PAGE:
The World Bank/IMF meeting in Lima this coming week is the biggest, most prestigious get-together of the year for bankers and finance people. Anyone who is anyone from anywhere will be here, has to be here, and it is a great thing, for Peru. It puts the country firmly, perhaps a little unexpectedly, on the list of world centers, up there with Rio and Mexico City.

Peru’s finances and politics will take little of the attention of the ten or twelve thousand financiers and camp followers. But the reputation of Peru’s cuisine will fill the restaurants in Miraflores and San Isidro from midday to after midnight. Many of the visitors will want to take in Cusco and Machu Picchu. Good news as it reflects, as with the restaurants, the arrival of first-rate hotel and airline service, a true hospitality industry that did not exist even a decade ago.

The priority of the ministers, the central bankers and their aides will be to get a fix on what is happening to the world economy. They will be looking with increasing concern for guidance, ideas about what to do, once they get home. Not since the Lehman explosion in 2008 have government finance people in the emerging countries had to face the certainty of falling prices, falling production, falling employment and falling income.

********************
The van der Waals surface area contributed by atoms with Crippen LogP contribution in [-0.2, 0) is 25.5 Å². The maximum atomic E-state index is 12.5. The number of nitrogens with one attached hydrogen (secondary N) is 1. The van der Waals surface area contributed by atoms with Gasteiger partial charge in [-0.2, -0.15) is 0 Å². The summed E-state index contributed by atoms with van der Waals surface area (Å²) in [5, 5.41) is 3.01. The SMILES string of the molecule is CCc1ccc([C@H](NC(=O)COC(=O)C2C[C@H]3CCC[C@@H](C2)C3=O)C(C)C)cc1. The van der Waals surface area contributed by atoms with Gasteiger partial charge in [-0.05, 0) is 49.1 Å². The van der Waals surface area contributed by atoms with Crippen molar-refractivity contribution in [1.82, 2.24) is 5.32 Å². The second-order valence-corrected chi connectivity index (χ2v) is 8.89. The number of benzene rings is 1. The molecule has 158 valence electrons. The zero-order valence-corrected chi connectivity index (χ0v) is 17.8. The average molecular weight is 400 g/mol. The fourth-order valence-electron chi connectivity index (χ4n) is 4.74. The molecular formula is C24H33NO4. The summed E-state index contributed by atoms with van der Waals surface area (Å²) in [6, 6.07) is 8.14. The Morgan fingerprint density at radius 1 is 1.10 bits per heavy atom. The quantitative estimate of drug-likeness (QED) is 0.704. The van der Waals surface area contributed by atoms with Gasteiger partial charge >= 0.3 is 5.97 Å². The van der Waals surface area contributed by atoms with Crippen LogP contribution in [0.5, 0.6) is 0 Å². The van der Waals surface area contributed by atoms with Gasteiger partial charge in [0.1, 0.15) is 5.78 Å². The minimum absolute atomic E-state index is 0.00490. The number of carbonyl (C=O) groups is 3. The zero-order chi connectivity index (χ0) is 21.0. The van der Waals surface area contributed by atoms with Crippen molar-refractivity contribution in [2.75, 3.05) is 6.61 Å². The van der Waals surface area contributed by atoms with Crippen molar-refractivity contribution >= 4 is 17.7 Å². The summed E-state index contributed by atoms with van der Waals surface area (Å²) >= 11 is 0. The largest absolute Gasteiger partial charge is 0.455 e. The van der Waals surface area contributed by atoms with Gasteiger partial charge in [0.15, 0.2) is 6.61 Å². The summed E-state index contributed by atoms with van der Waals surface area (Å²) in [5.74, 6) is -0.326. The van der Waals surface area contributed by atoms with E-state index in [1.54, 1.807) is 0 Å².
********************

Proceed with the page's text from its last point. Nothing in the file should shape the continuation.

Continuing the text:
Worldwide, only a small handful of countries — starting with India and the United States— is growing. Not much but at least moving forward. Europe and Japan are stagnant, with no immediate prospects of growth as are usually reliable heavyweights like Canada, Australia, and the Scandinavians. This group includes as respectable tail-enders Peru and Chile, Mexico and Colombia, Singapore and Indonesia with, as it may be, Iran about to join in.

The rest, led by Brazil, China, Russia, Turkey, and South Africa, not to mention the Middle East and Africa, are in recession or in open disaster.

Looking for ideas

The delegations from 150-odd countries members of the IMF and/or the World Bank will be hoping to bump into someone, perhaps from the international investment and commercial banks, who can give them ideas about how best to keep afloat for, it has become clear, at least the rest of the decade.

This used to be the job of the IMF and of the World Bank. Not so long ago the World Bank was the main inspiration for public works and infrastructure for Latin America and elsewhere. It was a full-service institution, much more than a bank, providing moral backing as well as technical expertise, funds and guarantees.